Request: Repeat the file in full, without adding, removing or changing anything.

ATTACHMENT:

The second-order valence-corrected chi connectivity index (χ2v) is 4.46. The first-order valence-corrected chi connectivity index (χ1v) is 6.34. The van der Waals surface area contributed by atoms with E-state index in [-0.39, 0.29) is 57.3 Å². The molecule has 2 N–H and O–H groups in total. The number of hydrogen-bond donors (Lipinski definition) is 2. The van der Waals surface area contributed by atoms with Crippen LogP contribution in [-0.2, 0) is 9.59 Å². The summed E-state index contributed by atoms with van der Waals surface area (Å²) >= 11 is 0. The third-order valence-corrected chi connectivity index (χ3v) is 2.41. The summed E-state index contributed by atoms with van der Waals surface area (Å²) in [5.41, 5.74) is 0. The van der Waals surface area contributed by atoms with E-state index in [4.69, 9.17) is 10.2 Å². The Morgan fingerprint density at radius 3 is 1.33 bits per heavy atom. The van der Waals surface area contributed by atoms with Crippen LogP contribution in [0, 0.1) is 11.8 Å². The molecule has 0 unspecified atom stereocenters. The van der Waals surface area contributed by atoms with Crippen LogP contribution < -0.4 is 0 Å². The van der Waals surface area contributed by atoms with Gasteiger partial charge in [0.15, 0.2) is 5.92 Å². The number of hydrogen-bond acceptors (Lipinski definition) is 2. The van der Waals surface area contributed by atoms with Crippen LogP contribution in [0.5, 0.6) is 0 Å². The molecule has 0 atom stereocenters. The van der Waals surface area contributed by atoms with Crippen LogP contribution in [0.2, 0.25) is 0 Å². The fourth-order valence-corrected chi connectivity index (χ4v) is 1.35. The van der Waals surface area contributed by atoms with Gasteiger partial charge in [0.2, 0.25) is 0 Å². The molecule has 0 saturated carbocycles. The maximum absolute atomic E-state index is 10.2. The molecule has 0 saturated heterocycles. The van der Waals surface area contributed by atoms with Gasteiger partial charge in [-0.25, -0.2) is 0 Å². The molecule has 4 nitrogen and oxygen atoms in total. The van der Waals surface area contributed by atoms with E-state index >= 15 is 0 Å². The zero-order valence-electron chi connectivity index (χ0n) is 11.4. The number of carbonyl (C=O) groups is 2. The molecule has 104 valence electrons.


The second-order valence-corrected chi connectivity index (χ2v) is 4.46. The first-order valence-corrected chi connectivity index (χ1v) is 6.34. The van der Waals surface area contributed by atoms with E-state index in [-0.39, 0.29) is 57.3 Å². The molecule has 2 N–H and O–H groups in total. The number of hydrogen-bond donors (Lipinski definition) is 2. The van der Waals surface area contributed by atoms with Crippen LogP contribution in [-0.2, 0) is 9.59 Å². The summed E-state index contributed by atoms with van der Waals surface area (Å²) >= 11 is 0. The third-order valence-corrected chi connectivity index (χ3v) is 2.41. The summed E-state index contributed by atoms with van der Waals surface area (Å²) in [5.41, 5.74) is 0. The van der Waals surface area contributed by atoms with E-state index in [4.69, 9.17) is 10.2 Å². The Morgan fingerprint density at radius 3 is 1.33 bits per heavy atom. The van der Waals surface area contributed by atoms with Crippen LogP contribution in [0, 0.1) is 11.8 Å². The molecule has 0 unspecified atom stereocenters. The van der Waals surface area contributed by atoms with Crippen LogP contribution < -0.4 is 0 Å². The van der Waals surface area contributed by atoms with Gasteiger partial charge in [0.15, 0.2) is 5.92 Å². The number of hydrogen-bond acceptors (Lipinski definition) is 2. The van der Waals surface area contributed by atoms with Crippen LogP contribution in [0.5, 0.6) is 0 Å². The molecule has 0 atom stereocenters. The van der Waals surface area contributed by atoms with Crippen LogP contribution in [0.2, 0.25) is 0 Å². The fourth-order valence-corrected chi connectivity index (χ4v) is 1.35. The van der Waals surface area contributed by atoms with Gasteiger partial charge in [0.2, 0.25) is 0 Å². The molecule has 0 saturated carbocycles. The maximum absolute atomic E-state index is 10.2. The molecule has 0 saturated heterocycles. The van der Waals surface area contributed by atoms with Gasteiger partial charge in [-0.25, -0.2) is 0 Å². The molecule has 4 nitrogen and oxygen atoms in total. The van der Waals surface area contributed by atoms with E-state index >= 15 is 0 Å². The zero-order valence-electron chi connectivity index (χ0n) is 11.4. The number of carbonyl (C=O) groups is 2. The molecule has 104 valence electrons.